If India gives transit rights to Nepal and Bhutan through Bangladesh and transit rights to Bangladesh through Nepal and Bhutan, then the people in Bangladesh will tend to support Bangladesh's giving India transit rights.
There must be perception among people in the country that there is some onward movement in granting transit rights to all countries in the eastern part of South Asia for the benefit of the people. One positive action leads to another.
There must be a beginning somewhere and India is in a position to do that. I wish the visiting India's enthusiastic State Minister had declared a date for convening a meeting among the four countries to establish a legal arrangement for transit rights. This would have been a concrete step.
Once Nepal and Bhutan are entitled to use Bangladesh ports (now they use only Kolkata port), there would be a favourable momentum in Bangladesh for access to Chittagong port by northeastern states of India from Agartala. Conducive environment must be created first prior to such transit rights being provided.
With regard to joint venture, either at the level of public or private sector, there has to be a perception that both parties get benefits. The benefits are to be tangible. Furthermore tariff, para-tariff and non-tariff barriers between the two countries must be dismantled for easy movement of goods for consumers.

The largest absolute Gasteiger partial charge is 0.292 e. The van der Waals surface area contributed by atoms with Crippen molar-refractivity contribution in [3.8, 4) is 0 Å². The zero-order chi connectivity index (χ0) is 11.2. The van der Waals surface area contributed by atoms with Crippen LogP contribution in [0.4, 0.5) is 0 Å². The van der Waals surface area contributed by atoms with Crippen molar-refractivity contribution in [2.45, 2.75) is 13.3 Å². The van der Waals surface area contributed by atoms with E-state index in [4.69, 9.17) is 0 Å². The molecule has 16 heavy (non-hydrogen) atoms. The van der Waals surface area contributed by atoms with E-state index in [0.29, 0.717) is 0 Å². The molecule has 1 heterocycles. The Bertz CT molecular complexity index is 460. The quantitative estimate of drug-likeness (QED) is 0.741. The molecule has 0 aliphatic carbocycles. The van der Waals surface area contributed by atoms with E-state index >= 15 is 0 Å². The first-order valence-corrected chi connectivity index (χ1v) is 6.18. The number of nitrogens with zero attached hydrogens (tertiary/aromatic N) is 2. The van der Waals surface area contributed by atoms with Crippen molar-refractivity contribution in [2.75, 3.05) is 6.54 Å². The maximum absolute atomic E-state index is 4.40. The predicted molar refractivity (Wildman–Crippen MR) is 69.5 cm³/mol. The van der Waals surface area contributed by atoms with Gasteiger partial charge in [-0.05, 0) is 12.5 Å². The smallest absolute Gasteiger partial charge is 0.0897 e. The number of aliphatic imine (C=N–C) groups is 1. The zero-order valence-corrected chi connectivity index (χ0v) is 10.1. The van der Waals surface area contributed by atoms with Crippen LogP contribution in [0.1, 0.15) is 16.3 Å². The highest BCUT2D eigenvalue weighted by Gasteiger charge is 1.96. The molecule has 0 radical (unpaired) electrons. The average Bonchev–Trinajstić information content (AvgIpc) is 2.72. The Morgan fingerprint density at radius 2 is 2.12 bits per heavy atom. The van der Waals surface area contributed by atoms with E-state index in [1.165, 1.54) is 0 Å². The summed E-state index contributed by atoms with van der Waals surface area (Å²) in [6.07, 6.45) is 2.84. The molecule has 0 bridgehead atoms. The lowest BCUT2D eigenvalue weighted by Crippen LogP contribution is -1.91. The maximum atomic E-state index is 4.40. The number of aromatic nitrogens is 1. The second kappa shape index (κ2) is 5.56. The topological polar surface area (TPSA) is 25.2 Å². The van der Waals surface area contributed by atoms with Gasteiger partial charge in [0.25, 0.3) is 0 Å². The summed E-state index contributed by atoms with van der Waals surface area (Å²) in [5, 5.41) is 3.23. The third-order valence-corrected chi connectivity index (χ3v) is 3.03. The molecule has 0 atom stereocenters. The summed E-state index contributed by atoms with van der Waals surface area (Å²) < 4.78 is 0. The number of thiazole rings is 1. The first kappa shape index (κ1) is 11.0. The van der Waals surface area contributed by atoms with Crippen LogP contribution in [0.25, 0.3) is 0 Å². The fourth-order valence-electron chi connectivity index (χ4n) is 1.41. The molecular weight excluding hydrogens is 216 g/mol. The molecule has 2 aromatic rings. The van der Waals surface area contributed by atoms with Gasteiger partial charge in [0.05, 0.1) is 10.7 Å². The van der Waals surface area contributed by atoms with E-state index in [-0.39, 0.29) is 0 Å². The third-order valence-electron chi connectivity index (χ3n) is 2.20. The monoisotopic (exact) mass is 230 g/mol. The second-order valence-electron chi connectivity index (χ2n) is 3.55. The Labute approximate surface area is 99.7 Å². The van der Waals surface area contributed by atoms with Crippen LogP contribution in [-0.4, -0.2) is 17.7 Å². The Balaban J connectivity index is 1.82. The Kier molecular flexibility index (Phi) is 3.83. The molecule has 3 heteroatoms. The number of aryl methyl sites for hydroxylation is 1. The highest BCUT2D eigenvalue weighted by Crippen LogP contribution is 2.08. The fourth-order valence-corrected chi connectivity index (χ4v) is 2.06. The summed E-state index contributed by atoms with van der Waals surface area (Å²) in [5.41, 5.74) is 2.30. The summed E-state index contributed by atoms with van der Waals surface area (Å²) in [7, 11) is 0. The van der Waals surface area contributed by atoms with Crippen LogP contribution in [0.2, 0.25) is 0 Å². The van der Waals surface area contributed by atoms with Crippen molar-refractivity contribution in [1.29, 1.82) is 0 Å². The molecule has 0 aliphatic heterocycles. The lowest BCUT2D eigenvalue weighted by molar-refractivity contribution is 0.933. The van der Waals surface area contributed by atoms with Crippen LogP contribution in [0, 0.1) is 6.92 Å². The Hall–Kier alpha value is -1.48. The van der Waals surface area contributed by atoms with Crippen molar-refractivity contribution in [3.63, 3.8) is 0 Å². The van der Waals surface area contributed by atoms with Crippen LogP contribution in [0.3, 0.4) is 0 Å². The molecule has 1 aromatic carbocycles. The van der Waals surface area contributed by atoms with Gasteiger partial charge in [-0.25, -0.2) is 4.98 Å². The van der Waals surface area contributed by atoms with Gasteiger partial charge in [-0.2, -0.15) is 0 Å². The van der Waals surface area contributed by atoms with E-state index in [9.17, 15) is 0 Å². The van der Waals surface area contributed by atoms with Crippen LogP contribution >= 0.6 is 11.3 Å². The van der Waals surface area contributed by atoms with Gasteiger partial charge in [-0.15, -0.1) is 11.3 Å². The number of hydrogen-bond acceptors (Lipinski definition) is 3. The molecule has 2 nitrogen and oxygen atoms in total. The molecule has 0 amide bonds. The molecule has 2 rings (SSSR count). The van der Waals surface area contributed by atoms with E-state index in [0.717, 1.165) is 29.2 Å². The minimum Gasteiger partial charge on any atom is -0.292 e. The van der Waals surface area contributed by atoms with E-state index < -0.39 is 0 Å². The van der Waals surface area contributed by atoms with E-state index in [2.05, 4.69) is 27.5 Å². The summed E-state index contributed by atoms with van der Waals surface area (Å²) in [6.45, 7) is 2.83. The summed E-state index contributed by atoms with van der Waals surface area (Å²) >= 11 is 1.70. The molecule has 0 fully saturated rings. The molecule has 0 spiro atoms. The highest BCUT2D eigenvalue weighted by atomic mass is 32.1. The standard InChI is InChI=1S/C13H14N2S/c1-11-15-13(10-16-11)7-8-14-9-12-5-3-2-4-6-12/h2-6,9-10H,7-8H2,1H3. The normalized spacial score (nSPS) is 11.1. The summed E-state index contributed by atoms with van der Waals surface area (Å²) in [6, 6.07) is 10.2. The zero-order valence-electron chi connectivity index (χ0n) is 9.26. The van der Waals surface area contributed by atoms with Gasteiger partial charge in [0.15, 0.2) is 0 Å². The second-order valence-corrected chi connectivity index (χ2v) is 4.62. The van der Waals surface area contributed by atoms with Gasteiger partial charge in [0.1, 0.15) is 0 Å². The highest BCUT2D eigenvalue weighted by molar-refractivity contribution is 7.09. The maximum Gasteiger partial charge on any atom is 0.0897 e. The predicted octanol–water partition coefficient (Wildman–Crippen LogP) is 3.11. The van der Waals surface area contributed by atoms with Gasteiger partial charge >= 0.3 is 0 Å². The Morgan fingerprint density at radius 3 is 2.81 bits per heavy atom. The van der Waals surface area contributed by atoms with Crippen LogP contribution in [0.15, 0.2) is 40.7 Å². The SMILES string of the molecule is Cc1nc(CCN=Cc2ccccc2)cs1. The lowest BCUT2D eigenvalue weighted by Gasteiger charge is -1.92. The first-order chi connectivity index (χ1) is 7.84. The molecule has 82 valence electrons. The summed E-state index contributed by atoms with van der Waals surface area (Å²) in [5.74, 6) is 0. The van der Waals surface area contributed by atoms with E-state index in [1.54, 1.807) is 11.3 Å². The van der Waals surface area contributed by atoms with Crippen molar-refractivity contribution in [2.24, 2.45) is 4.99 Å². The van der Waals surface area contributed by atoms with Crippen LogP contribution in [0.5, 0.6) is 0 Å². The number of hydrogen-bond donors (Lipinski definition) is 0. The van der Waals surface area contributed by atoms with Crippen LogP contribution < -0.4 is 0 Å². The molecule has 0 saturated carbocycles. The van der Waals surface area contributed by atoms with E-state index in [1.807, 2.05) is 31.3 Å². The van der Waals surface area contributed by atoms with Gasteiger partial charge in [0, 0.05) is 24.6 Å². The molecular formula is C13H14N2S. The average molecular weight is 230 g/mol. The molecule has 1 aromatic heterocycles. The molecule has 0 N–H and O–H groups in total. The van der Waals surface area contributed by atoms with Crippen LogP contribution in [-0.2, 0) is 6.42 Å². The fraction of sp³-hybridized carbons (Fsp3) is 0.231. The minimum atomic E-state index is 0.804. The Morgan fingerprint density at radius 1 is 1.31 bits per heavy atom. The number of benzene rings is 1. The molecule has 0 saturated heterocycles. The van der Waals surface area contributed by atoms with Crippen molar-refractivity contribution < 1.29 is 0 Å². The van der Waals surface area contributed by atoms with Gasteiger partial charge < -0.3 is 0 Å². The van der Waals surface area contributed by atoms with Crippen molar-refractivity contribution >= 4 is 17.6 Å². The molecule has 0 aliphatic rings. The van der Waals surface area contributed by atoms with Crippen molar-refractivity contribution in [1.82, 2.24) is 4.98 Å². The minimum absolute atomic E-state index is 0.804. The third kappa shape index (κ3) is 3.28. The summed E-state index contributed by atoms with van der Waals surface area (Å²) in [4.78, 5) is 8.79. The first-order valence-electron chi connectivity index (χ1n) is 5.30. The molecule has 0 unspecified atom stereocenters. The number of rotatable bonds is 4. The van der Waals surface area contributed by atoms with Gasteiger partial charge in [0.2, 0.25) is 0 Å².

In Bangladesh there are certain people who do not view any concession to be given first to India without resolving pending important issues between Bangladesh and India. They could be right in thinking in that way. However, there is the other view that let one issue be sorted out at a time. If transit facility to India is beneficial for Bangladesh, there should not be any hesitation.
Bangladesh has developed a good reputation for its goods in the markets of India's northeastern states. However, tariff and non-barriers have put a stop to further developing that trade. Moreover, India has not given attention to opening more border tariff posts in the areas bordering Bangladesh.
If Pakistan allows Iranian oil pipeline to pass through its territory to India, and if Japan's trade with China excluding Hong Kong surged 11.5% per cent in 2006 to $211 billion making mainland China Japan's top trading partner, why is it that Bangladesh and India can't sort out the transit right among themselves? Transport inter-connectivity is imperative for foreign investment and trade.
Two questions need to be asked, (a) is bilateral relations between Bangladesh and India adapted to an economic world that has been transformed in the last 30 years by growth and globalization? (b) What steps can be expected from leaders of the two countries to engage in an intense discussion to resolve the lack of transport connectivity?
Reciprocal transit right was asserted by Prime Minister Dr. Manmohan Singh at the Dhaka SAARC Summit. People in both countries do not want pledges to descend into just aspirations and then wishful thinking. The challenge seems to be the lack of India's political will in addressing this issue.
The author is former Bangladesh Ambassador to the UN, Geneva.